Tributes poured in on Tuesday for Iranian film-maker Abbas Kiarostami, acclaimed as a “towering figure” in world cinema, following his death in France at the age of 76.

Kiarostami, who won the coveted Palme d’Or at the Cannes Film Festival in 1997 for Taste of Cherry, was linked to the Iranian New Wave of the late 1960s and went on to become one of the world’s most revered directors.

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His poetic parables of ordinary people’s lives won him international acclaim, with legendary French director Jean-Luc Godard once declaring that “film begins with D.W. Griffith and ends with Abbas Kiarostami.”

Following reports of his death late on Monday, there were conflicting reports about Kiarostami’s illness, with some Iranian media reporting that he had suffered from cancer, while others said he had an intestinal disease.

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ISNA reported that he had returned to Iran from his home in Paris to undergo several operations between February and April, before travelling back to France last week for further treatment.

Iranian Foreign Minister Javad Zarif said: “Iran has lost a towering figure in international cinema”.

Another of Iran’s renowned directors, Asghar Farhadi, told Britain’s The Guardian newspaper that he was in “total shock”.

“He wasn’t just a filmmaker,” Farhadi said, “He was a modern mystic, both in his cinema and his private life.”

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Several well-known figures in Iran’s art scene, including director Reza Mirkarimi, were travelling to Paris to help repatriate the body, ISNA reported.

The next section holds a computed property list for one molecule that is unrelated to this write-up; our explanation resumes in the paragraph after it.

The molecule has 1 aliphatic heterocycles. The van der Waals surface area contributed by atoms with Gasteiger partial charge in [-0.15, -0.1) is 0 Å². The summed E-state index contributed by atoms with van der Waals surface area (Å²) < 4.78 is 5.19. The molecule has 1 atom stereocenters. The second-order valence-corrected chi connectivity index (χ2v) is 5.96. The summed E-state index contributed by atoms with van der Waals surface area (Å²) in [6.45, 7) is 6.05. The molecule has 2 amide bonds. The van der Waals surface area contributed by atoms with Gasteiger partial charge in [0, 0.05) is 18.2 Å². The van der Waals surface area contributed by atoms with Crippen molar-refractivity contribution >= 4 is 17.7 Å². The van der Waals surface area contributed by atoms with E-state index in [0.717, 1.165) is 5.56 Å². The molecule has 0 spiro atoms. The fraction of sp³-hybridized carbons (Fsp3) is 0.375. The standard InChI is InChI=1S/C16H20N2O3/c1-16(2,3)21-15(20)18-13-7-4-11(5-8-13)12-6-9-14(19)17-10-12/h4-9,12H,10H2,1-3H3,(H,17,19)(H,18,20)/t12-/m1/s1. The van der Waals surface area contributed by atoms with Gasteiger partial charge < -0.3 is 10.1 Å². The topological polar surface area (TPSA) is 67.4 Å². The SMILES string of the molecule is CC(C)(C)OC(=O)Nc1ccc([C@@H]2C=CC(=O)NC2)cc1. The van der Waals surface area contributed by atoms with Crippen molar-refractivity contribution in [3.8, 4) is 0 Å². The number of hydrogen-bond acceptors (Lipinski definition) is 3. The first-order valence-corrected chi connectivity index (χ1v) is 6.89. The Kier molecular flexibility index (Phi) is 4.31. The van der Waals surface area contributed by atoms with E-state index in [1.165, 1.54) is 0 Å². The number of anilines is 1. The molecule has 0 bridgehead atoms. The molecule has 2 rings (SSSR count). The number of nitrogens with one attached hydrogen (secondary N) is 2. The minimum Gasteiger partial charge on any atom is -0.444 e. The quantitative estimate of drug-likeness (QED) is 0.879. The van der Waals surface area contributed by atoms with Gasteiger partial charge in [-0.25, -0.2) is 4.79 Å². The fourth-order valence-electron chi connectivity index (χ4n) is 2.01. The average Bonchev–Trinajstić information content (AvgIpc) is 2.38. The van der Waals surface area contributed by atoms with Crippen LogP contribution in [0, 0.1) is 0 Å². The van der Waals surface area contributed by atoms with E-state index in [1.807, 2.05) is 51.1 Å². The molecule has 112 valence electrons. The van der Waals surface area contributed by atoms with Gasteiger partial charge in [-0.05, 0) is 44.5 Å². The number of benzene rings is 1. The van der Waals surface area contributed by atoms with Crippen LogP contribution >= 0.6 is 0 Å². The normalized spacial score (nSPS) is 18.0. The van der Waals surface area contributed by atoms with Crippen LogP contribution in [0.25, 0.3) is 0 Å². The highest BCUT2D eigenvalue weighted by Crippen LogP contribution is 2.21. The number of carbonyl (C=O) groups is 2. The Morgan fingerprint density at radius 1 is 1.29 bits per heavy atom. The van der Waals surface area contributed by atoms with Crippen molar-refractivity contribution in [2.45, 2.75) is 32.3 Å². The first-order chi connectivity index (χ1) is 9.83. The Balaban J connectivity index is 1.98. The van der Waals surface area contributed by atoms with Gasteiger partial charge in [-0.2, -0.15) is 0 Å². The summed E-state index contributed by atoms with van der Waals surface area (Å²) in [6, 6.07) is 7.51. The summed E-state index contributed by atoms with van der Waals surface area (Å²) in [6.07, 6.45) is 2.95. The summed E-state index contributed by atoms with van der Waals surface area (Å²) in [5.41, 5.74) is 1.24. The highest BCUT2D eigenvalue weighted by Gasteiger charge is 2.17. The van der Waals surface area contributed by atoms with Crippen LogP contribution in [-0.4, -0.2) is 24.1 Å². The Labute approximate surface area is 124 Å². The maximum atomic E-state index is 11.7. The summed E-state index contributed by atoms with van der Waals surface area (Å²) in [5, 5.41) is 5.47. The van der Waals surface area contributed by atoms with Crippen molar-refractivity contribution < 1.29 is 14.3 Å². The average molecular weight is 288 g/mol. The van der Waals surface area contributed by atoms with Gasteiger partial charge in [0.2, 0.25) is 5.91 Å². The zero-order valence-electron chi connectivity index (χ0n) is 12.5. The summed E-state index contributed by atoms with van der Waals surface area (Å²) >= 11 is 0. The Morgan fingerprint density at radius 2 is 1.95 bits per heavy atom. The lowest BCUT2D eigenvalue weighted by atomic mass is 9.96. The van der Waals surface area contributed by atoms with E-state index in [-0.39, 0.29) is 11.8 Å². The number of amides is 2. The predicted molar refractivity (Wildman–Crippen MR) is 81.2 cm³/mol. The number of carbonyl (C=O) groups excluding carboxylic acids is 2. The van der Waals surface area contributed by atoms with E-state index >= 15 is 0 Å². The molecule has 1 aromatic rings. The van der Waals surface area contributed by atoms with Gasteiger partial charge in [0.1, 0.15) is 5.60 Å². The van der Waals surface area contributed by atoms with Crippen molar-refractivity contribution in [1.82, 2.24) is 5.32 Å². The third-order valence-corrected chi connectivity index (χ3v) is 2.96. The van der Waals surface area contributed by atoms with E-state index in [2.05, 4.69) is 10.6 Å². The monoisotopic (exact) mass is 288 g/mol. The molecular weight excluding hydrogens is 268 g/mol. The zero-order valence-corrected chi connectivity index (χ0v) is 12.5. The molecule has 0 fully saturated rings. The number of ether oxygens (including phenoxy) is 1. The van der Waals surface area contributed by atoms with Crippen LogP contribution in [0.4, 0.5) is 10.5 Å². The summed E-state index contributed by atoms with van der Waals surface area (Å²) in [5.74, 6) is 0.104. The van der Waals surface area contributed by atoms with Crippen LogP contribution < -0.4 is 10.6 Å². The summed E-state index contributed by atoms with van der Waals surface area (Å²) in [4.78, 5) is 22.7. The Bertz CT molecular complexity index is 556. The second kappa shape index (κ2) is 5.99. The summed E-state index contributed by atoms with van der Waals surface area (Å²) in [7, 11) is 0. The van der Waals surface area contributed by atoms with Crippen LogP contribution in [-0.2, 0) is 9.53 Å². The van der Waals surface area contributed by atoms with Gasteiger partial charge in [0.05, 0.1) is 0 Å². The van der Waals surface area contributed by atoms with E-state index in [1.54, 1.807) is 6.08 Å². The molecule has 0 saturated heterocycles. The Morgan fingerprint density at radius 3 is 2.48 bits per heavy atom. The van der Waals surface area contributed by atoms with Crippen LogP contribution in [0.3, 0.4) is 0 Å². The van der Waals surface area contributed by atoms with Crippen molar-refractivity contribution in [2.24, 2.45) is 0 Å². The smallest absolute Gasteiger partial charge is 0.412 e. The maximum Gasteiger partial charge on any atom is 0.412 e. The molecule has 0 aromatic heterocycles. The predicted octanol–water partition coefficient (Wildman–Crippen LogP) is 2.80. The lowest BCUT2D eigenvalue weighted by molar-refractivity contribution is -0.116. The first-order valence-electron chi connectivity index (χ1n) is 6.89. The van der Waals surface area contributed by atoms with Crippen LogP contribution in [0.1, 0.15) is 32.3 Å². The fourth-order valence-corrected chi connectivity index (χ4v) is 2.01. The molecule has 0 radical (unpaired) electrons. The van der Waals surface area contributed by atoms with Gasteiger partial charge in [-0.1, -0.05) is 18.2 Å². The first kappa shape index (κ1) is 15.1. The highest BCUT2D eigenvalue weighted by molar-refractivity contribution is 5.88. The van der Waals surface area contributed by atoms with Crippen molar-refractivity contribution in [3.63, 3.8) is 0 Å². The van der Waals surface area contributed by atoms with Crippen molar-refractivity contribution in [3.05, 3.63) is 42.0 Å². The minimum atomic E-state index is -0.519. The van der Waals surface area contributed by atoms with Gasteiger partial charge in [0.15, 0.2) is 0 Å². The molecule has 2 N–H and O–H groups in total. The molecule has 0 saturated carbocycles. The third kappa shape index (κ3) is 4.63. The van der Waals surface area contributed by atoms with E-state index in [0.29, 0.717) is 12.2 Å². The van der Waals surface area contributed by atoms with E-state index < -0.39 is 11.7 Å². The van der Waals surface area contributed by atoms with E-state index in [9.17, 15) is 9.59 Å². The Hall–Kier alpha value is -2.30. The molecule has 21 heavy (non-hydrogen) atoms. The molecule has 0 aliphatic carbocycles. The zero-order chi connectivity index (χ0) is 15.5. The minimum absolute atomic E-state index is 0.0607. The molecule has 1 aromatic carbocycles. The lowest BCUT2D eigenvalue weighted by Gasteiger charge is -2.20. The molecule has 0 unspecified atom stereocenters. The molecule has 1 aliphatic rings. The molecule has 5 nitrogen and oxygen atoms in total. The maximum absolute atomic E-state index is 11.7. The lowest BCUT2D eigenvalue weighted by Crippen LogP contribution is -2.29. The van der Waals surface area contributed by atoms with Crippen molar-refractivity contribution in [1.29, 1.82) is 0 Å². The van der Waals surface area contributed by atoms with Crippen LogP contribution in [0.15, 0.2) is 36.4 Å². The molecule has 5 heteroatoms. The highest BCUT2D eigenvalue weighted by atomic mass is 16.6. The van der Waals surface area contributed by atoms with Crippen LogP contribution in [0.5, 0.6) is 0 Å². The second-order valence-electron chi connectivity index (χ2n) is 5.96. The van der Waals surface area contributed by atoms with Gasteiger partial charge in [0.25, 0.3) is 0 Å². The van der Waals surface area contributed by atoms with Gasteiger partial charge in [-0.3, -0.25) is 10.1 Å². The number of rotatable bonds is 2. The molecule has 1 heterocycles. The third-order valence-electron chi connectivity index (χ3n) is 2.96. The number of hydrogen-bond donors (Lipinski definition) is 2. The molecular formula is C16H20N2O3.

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Iranian social media was awash with messages of condolence, with many sharing a picture of Kiarostami holding his Palme d’Or alongside Martin Scorsese.

Just last week, Kiarostami had been invited to join the Academy in Hollywood as part of its efforts to increase the diversity of its Oscar judges.

His journey to stardom

Born in the Iranian capital on June 22, 1940, Kiarostami studied painting at the University of Tehran before finding work as a graphic designer and director of commercials.

He joined the Centre for the Intellectual Development of Children and Young Adults in 1969 as head of the film department, freeing him to make his own films.

 A scene from Taste of Cherry 

Two years later, he released his first work, a short film called 'Bread and Alley', followed by the feature-length 'The Traveller' in 1973, which confirmed his position as a pioneer of the “realism” school.

 A scene from his film, Bread and Alley

Deciding to stay on after the Islamic revolution of 1979, Kiarostami was able to skirt the strict censorship of the new regime since his films were never overtly political, preferring to tell philosophical tales about the lives of ordinary people.

He had told reporters at Cannes in May, 

On the one hand there is the state cinema, financed by the authorities... then there is an independent sector that is flourishing

Kiarostami was launched on to the international stage by his Koker trilogy, named after the town in which they were set and starting with 1987’s Where is the Friend’s Home? 

A scene from Kiarostami's "Where is the Friend's Home"? 

His films were known for their modest style, dark realism and sly humour. They were almost always shot in real locations, often featuring non-actors.

His Palme victory in 1997 led to some difficulties in his home country after French actress Catherine Deneuve gave him a kiss while presenting the award — enough to garner the fury of conservatives in Iran.

Kiarostami went on to win the Special Jury Prize at the Venice film festival two years later for The Wind Will Carry Us.

A scene from "The Wind Will Carry Us" 

He travelled the world in his later years, making films such as Certified Copy in Italy and Like Someone in Love in Japan.

The globe-trotting, he said, was an attempt to tell stories about “universal characters, that can be accessible to everyone”.